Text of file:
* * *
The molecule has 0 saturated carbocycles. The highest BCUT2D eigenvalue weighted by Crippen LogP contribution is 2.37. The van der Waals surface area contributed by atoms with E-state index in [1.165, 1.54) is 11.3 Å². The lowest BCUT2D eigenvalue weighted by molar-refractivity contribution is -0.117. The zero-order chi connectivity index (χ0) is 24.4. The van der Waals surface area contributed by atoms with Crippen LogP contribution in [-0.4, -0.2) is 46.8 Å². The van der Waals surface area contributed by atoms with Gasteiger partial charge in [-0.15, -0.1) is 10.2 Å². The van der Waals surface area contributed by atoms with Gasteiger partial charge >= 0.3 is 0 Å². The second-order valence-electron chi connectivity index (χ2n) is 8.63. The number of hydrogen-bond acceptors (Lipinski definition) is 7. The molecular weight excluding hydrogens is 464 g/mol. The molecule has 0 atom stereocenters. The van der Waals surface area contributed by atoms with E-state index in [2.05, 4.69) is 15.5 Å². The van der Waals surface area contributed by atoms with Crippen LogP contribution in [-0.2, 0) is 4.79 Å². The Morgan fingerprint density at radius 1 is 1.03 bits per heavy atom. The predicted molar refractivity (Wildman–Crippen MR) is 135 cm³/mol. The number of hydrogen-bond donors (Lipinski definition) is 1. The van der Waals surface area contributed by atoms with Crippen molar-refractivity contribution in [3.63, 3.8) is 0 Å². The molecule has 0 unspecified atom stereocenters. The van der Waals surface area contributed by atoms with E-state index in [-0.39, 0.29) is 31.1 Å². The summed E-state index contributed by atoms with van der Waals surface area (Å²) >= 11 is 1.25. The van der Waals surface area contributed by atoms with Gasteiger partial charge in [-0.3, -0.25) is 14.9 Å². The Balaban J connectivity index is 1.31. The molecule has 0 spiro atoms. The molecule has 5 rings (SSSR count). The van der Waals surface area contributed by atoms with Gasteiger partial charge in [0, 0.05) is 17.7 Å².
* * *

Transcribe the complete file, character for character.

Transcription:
The molecule has 0 saturated carbocycles. The highest BCUT2D eigenvalue weighted by Crippen LogP contribution is 2.37. The van der Waals surface area contributed by atoms with E-state index in [1.165, 1.54) is 11.3 Å². The lowest BCUT2D eigenvalue weighted by molar-refractivity contribution is -0.117. The zero-order chi connectivity index (χ0) is 24.4. The van der Waals surface area contributed by atoms with Crippen LogP contribution in [-0.4, -0.2) is 46.8 Å². The van der Waals surface area contributed by atoms with Gasteiger partial charge in [-0.15, -0.1) is 10.2 Å². The van der Waals surface area contributed by atoms with Gasteiger partial charge >= 0.3 is 0 Å². The second-order valence-electron chi connectivity index (χ2n) is 8.63. The number of hydrogen-bond acceptors (Lipinski definition) is 7. The molecular weight excluding hydrogens is 464 g/mol. The molecule has 0 atom stereocenters. The van der Waals surface area contributed by atoms with E-state index in [2.05, 4.69) is 15.5 Å². The van der Waals surface area contributed by atoms with Crippen LogP contribution in [-0.2, 0) is 4.79 Å². The Morgan fingerprint density at radius 1 is 1.03 bits per heavy atom. The predicted molar refractivity (Wildman–Crippen MR) is 135 cm³/mol. The number of hydrogen-bond donors (Lipinski definition) is 1. The van der Waals surface area contributed by atoms with Crippen molar-refractivity contribution in [3.63, 3.8) is 0 Å². The molecule has 0 unspecified atom stereocenters. The van der Waals surface area contributed by atoms with E-state index in [-0.39, 0.29) is 31.1 Å². The summed E-state index contributed by atoms with van der Waals surface area (Å²) >= 11 is 1.25. The van der Waals surface area contributed by atoms with Gasteiger partial charge in [-0.3, -0.25) is 14.9 Å². The Balaban J connectivity index is 1.31. The molecule has 0 spiro atoms. The molecule has 5 rings (SSSR count). The van der Waals surface area contributed by atoms with Gasteiger partial charge in [0, 0.05) is 17.7 Å².